If, however, your needs are not completely mainstream, then open source is your friend. Open source products can innovate much faster. You don't have to persuade someone that your scenario is not "convoluted", you can get a fix right away instead of waiting for years. If you really need something, you can do it yourself.


As with any other piece of software, it's a question of features vs. cost.

Enterprise class commercial databases (Oracle, DB2, and SQL Server primarily) generally have a variety of technical and non-technical features that are very helpful for large companies. Focusing just on the non-technical, commercial databases will generally have a much more mature support organization (both from the standpoint of dealing with bugs and support issues as well as being able to call in pre- and post-sales folks for demos or to discuss architecture options). There will generally be more people in a given market that are experienced with the various commercial options. And companies generally already have a fair amount of expertise in-house. Then, of course, there are the technical features but there you have to get into much more detail to figure out which features of which databases are going to be important to any particular project or organization.

The market for database engines in a startup (particularly a technology startup) is generally rather different than the market for database engines in an established company. A startup is generally going to prefer the cheaper option even if it requires more development time up front both because cash is precious to a startup and because developer time is generally less so. A technology startup is also likely to want to invest a lot of time customizing their particular technology stack because they have a vision where their technology stack provides some sort of competitive advantage. And remember, for every startup you see that has managed to scale up like Facebook or Twitter, there are probably thousands that failed (not always because of their technology choices, of course).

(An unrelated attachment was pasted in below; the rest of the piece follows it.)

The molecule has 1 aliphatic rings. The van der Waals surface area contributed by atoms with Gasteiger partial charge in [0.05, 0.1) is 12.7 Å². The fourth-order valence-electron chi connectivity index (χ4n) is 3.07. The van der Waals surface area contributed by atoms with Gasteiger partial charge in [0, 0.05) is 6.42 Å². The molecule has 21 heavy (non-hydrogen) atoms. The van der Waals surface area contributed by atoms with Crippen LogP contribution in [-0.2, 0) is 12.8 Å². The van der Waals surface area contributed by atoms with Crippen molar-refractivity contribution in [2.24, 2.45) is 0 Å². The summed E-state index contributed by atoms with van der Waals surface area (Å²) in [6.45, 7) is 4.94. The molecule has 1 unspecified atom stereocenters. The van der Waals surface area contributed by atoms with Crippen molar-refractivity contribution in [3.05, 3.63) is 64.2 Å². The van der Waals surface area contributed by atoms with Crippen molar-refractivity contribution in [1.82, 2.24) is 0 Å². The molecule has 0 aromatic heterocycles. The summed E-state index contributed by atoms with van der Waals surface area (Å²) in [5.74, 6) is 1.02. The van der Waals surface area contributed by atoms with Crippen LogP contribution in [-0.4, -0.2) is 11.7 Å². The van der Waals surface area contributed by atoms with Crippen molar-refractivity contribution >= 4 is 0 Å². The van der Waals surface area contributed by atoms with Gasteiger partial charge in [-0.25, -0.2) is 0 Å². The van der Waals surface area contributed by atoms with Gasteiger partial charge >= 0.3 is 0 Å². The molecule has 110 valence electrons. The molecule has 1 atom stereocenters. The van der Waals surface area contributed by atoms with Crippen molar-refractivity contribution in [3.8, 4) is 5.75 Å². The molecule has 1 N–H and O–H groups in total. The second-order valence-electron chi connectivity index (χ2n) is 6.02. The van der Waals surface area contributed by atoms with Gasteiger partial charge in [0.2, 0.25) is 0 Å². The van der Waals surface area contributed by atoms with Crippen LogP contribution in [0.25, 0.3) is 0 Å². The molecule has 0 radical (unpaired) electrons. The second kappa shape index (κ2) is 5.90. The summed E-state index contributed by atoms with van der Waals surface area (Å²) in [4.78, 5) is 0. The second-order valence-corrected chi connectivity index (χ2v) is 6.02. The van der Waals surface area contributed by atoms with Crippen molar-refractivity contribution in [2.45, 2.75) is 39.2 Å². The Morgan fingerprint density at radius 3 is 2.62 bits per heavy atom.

While it's quite possible that something like Facebook can write quite secure and scalable PHP code on top of a database engine that provides eventual consistency (that is, everyone will eventually see your latest status update but it may take some time), that doesn't necessarily imply that it's a great idea for the next company to mimic that infrastructure. You're not looking at the hundreds of sites that failed because the PHP developers didn't do proper separation of concerns and created brittle code that couldn't adapt quickly enough when the business needed to pivot to a new business model. You're not seeing the extra effort that would be required to bring a company full of developers up to speed on a new database engine or the headaches that most companies would have trying to go out and hire a Cassandra expert if they wanted to ramp up development. And it doesn't imply that the technical assumptions that underly one company's technology choices apply to another company-- your bank ought to care a heck of a lot more that everyone is always seeing a transactionally consistent view of the data than Twitter cares about whether you can see every single tweet someone has made.